So that’s that! I can’t wait to share more with you about this book and its release.

And now . . . I go outside to enjoy my glasses.

Until next time,

*heart* M.R. Anglin

Eclipse and Books

The Eclipse is coming! I’m so excited for it. I’ve always wanted to see a total eclipse. Unfortunately, I won’t be in an area where I can see the total eclipse, but I will be able to see a partial one. Monday morning, I’m heading out to the library to go to their viewing event. Free solar eclipse glasses FOR THE WIN!

“Coincidentally” my upcoming book, Prince of the Sun, Princess of the Moon features a solar eclipse as a main plot point.  I don’t have a release date yet, but this is too good a chance to pass up. So to celebrate, I’ll be disclosing the tentative book blurb and perhaps post an excerpt from the book.

Hopefully, I’ll remember to take good pictures of the eclipse to post here, too. I’m so excited! XD

I hope you’ll join me Monday!

-*heart* M.R. Anglin

Journeys in Editing

This week, I completed another round of editing with for my upcoming YA fantasy adventure book, Prince of the Sun, Princess of the Moon.  It was such a pleasant process and a bit different from the last book I released with a publisher. So I thought I’d give a brief overview of the different types of editing you have to undergo when you get traditionally published.

Pre-Edits

This process is something I went through with both of my traditionally published books. Basically, it’s conforming the manuscript to the publisher’s specific formatting requirements–such as having only one space after a period, or all numbers should be written out, or the removal of certain words the publisher doesn’t like. Doing all this first saves time later.

It’s a bit of a tedious process, and I found out I use the word “that” more than I should. But it also tightens up the manuscript. All told, not to bad. But it took a longer time than I thought it would.

Content Edits

This is where the editor goes through and suggests changes to your manuscript. With my first book, Lucas, Guardian of Truth, my editor suggested removing a large chunk of my story and revise some of the character interactions. I did so, and it made the story so much better. This time around the content editing was minimal.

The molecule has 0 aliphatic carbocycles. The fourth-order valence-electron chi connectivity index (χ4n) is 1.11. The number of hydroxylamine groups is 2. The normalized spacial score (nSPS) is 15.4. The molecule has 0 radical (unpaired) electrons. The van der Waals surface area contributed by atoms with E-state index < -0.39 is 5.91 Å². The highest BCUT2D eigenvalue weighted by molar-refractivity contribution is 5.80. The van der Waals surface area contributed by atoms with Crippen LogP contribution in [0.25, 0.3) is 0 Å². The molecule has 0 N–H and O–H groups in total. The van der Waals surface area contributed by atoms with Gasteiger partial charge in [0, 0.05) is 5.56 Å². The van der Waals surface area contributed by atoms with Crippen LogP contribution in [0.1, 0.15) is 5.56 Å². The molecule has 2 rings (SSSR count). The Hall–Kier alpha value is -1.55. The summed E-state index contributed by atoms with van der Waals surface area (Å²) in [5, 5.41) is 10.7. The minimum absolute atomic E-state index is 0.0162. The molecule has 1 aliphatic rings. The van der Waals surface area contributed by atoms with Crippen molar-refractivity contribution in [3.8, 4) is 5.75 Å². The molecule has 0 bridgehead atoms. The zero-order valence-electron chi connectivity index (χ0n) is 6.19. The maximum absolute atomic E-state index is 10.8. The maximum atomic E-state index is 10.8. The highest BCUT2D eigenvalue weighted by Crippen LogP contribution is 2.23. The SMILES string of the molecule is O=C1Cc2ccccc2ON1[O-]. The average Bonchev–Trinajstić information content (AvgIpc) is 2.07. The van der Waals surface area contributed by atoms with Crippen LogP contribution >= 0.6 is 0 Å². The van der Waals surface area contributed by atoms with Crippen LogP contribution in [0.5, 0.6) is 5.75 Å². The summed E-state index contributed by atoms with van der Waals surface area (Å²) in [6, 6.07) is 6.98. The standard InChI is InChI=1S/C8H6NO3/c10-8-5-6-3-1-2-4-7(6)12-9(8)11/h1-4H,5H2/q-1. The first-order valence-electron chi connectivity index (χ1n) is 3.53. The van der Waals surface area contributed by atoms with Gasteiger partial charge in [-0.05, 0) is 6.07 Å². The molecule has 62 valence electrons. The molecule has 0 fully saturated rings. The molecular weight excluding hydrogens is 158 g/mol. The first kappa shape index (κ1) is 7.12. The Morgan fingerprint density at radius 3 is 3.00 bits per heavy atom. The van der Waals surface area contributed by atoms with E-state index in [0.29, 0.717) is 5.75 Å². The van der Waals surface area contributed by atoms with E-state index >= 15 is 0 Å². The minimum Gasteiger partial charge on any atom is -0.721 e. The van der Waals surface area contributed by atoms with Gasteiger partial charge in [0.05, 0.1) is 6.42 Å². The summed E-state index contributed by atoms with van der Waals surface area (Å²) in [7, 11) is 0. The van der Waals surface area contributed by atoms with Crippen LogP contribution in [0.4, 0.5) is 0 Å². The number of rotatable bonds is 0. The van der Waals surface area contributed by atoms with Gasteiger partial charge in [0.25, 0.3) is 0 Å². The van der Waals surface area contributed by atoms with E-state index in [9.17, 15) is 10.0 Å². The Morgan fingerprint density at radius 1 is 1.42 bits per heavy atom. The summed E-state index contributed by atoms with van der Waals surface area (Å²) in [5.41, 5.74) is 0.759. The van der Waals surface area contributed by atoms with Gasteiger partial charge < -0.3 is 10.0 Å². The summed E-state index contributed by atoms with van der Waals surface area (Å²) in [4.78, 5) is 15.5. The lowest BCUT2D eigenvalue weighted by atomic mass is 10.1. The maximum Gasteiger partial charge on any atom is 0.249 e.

This is the process that can be a little hard for a writer to bear. Your editor will take a good look at your story and be brutally honest about what needs to be changed. However, all the editors I’ve ever worked with are so supportive that even when major changes were suggested, I felt comfortable accepting their criticisms. And it helps to remember that they want your story to work as much as you do. In the end, though, the decision was mine to make.

Line Edits

Prince of the Sun, Princess of the Moon is the first time I’ve worked with a line editor, and all I have to say is, “Where have you been all my life?” From my understanding, the line editor is the typo catcher. Mine caught grammar mistakes, awkward sentences, missing words, and things like that. It was a pleasure to work with her.

***

So that’s my journey into editing so far. I am waiting on my release date, the book cover, and everything else, but I’ll keep you posted on all that.

-*heart* M.R. Anglin

 

Useless Words

As I mentioned last week, I signed a contract with a book publisher for one of my manuscripts. This week, the editor had me run through pre-edits. It’s a list of items that all authors must comply with before they get into the editing process.

What an eye opener!

Two things I learned by going through this process: 1. I am a much better writer than I was when I finished that manuscript. 2. Useless words can plague a manuscript.